Though he’s been with Kohl’s for nearly three decades, Mansell, 56, is only a few months into his new position as chairman of the mid-level department store chain, after taking over for a retiring Lawrence Montgomery (who held the No. 37 spot on last year’s Power list) in August. And it’s a good time to be at the head of the company. Kohl’s has consistently led the retail industry in sales throughout the year, pulling in positive numbers while others fell deeply into the red. As of Oct. 3, its comp sales were up 3 percent for the year, led by the strong performance of its accessories business. Aiding its progress is a series of high-wattage exclusive product lines, including Simply Vera Vera Wang, LC Lauren Conrad and Candie’s, which got a marketing boost this year from spokeswoman Britney Spears.

Power Players: Donald Brennan, senior EVP; John Worthington, senior EVP; Carol Baiocchi, VP, DMM

Neil Cole
Chairman, CEO; Iconix Brand Group Inc.
2008 Rank: 34

When the mergers-and-acquisitions market is quiet, it’s a pretty good bet that Cole, 52, is working behind the scenes to get something done. Case in point: Iconix last Tuesday snapped up a majority stake in Marc Ecko, his second big buy this year (in May, the firm took a 50 percent stake in Ed Hardy). And last month, Cole tuned in to the fast-growing home shopping channel via a partnership between HSN and Badgley Mischka. Iconix also continued to up its presence in the discount channel by expanding Starter footwear in all Wal-Mart stores. In the marketing arena, the firm once again made headlines. Iconix’s Candie’s brand teamed up with Kohl’s (where it’s sold exclusively) to score a major endorsement deal with Britney Spears, one of the year’s biggest celebrity comeback stories. While that marriage was a slam dunk, Cole’s decision to tap new mom Bristol Palin as the ambassador for the Candie’s Foundation — which works to prevent teen pregnancy — sparked some controversy.

Power Player: Dari Marder, chief marketing officer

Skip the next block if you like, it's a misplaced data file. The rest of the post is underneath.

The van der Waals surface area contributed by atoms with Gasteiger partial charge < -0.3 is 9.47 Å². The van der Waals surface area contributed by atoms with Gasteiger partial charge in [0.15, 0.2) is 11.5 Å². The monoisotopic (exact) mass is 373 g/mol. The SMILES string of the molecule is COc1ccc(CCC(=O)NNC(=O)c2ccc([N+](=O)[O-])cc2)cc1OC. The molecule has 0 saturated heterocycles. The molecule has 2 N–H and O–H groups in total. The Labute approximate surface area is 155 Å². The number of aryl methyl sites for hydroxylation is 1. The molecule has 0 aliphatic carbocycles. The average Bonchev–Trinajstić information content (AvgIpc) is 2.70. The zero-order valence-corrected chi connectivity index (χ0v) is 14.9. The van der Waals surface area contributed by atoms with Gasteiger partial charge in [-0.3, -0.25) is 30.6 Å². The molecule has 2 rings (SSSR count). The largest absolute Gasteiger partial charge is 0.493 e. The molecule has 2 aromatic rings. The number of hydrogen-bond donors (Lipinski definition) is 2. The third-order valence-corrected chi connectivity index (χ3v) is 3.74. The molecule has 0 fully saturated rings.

Jay Schottenstein, Michael MacDonald
Chairman; President, CEO; DSW Inc.
2008 Rank: 33

DSW is letting its shoes do the talking. With a new TV campaign released earlier this fall, the retailer is returning to its roots and placing its focus on giving consumers what they want: designer shoes at discount prices. MacDonald, 58, joined Schottenstein, 54, in April, and the analyst community has largely praised his cost cutting and back-to-basics approach to business. With a handful of store openings this year, the total count is now up to 306 locations across 39 states. For the quarter ending Aug. 1, the company reported net income of $7.6 million on sales of $369.5 million. Same-store sales slid 2.9 percent, compared with a 6.9 percent drop last year. Regardless of comp declines, the chain is on track to finish its fourth quarter on a high note, with more than $175 million in cash and short-term investments.

Power Player: Deborah Ferrée, vice chairman, chief merchandising officer

Gregg Steinhafel
Chairman, President, CEO; Target Corp.

Following the retirement of former chairman Robert Ulrich (No. 29 last year) in January, Steinhafel, 54, now helms the 1,740-store Target empire. In the past, the retailer has hinged its reputation on its headline-making designer collaborations with such names as Alexander McQueen, Proenza Schouler and — this season’s selection — Anna Sui; however, increased competition from companies such as Kohl’s have siphoned off some of the bull’s eye’s rabid fan base. Analysts have estimated that Target has lost 14 percent of shoppers over the past few years — an unexpected result for a value merchant in a recession. That could be due to a change in focus for the Minneapolis-based company. Target recently has been working on a new store format that offers more food options in its general merchandise stores and helps it better compete with its top rival: Wal-Mart.

Power Players: Douglas Scovanner, EVP, CFO; Kathryn Tesija, EVP, merchandising

Nobuo Oda
Chairman, CEO; Asics America
2008 Rank: 36

Oda, 61, made a sprint toward picking up market share in the running category, although that sector lately has slowed from the high double-digit numbers the company had posted in previous quarters. But Oda is forging ahead with the plans he laid out upon taking over the Japanese brand last year. The company opened its first U.S. store in New York last month, just in time for the Asics-sponsored ING New York City Marathon, where company athlete Ryan Hall was expected to be a top finisher. And with a new line of golf shoes launching in the U.S. and a collection of race styles aimed at recapturing hearts — and feet — in the specialty running channel, Asics is taking action on the product side.

Power Player: Richard Bourne, president

Jeffrey Swartz
President, CEO; Timberland Co.
2008 Rank: 30